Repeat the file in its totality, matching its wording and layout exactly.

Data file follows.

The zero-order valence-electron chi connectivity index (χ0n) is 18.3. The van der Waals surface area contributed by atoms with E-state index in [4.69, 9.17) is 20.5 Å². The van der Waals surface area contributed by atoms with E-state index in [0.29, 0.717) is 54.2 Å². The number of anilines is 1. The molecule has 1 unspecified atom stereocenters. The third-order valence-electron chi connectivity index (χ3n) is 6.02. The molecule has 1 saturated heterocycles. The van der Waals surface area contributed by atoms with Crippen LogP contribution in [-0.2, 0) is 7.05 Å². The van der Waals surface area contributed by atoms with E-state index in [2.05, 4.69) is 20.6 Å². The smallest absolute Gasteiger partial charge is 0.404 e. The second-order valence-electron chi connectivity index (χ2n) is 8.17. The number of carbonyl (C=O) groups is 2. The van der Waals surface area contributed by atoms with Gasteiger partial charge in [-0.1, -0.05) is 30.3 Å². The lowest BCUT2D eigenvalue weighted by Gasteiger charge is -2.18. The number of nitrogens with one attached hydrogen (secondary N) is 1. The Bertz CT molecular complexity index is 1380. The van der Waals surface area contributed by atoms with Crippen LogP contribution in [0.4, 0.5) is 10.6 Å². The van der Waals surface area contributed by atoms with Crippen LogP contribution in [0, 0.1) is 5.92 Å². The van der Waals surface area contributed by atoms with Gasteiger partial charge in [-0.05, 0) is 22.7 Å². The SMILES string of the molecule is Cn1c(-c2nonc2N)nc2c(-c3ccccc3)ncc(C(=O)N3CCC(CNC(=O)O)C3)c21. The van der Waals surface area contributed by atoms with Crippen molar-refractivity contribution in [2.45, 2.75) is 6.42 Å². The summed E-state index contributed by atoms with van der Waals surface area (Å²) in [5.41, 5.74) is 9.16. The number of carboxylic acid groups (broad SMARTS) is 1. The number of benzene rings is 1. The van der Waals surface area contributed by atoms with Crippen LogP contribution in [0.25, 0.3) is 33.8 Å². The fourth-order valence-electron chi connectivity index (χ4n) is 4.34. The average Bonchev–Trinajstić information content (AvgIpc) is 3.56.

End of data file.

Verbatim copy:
The zero-order valence-electron chi connectivity index (χ0n) is 18.3. The van der Waals surface area contributed by atoms with E-state index in [4.69, 9.17) is 20.5 Å². The van der Waals surface area contributed by atoms with E-state index in [0.29, 0.717) is 54.2 Å². The number of anilines is 1. The molecule has 1 unspecified atom stereocenters. The third-order valence-electron chi connectivity index (χ3n) is 6.02. The molecule has 1 saturated heterocycles. The van der Waals surface area contributed by atoms with Crippen LogP contribution in [-0.2, 0) is 7.05 Å². The van der Waals surface area contributed by atoms with E-state index in [2.05, 4.69) is 20.6 Å². The smallest absolute Gasteiger partial charge is 0.404 e. The second-order valence-electron chi connectivity index (χ2n) is 8.17. The number of carbonyl (C=O) groups is 2. The van der Waals surface area contributed by atoms with Gasteiger partial charge in [-0.1, -0.05) is 30.3 Å². The lowest BCUT2D eigenvalue weighted by Gasteiger charge is -2.18. The number of nitrogens with one attached hydrogen (secondary N) is 1. The Bertz CT molecular complexity index is 1380. The van der Waals surface area contributed by atoms with Crippen LogP contribution in [0.4, 0.5) is 10.6 Å². The van der Waals surface area contributed by atoms with Crippen LogP contribution in [0, 0.1) is 5.92 Å². The van der Waals surface area contributed by atoms with Gasteiger partial charge in [-0.05, 0) is 22.7 Å². The SMILES string of the molecule is Cn1c(-c2nonc2N)nc2c(-c3ccccc3)ncc(C(=O)N3CCC(CNC(=O)O)C3)c21. The van der Waals surface area contributed by atoms with Crippen molar-refractivity contribution in [2.45, 2.75) is 6.42 Å². The summed E-state index contributed by atoms with van der Waals surface area (Å²) in [5.41, 5.74) is 9.16. The number of carboxylic acid groups (broad SMARTS) is 1. The number of benzene rings is 1. The van der Waals surface area contributed by atoms with Crippen LogP contribution in [0.25, 0.3) is 33.8 Å². The fourth-order valence-electron chi connectivity index (χ4n) is 4.34. The average Bonchev–Trinajstić information content (AvgIpc) is 3.56.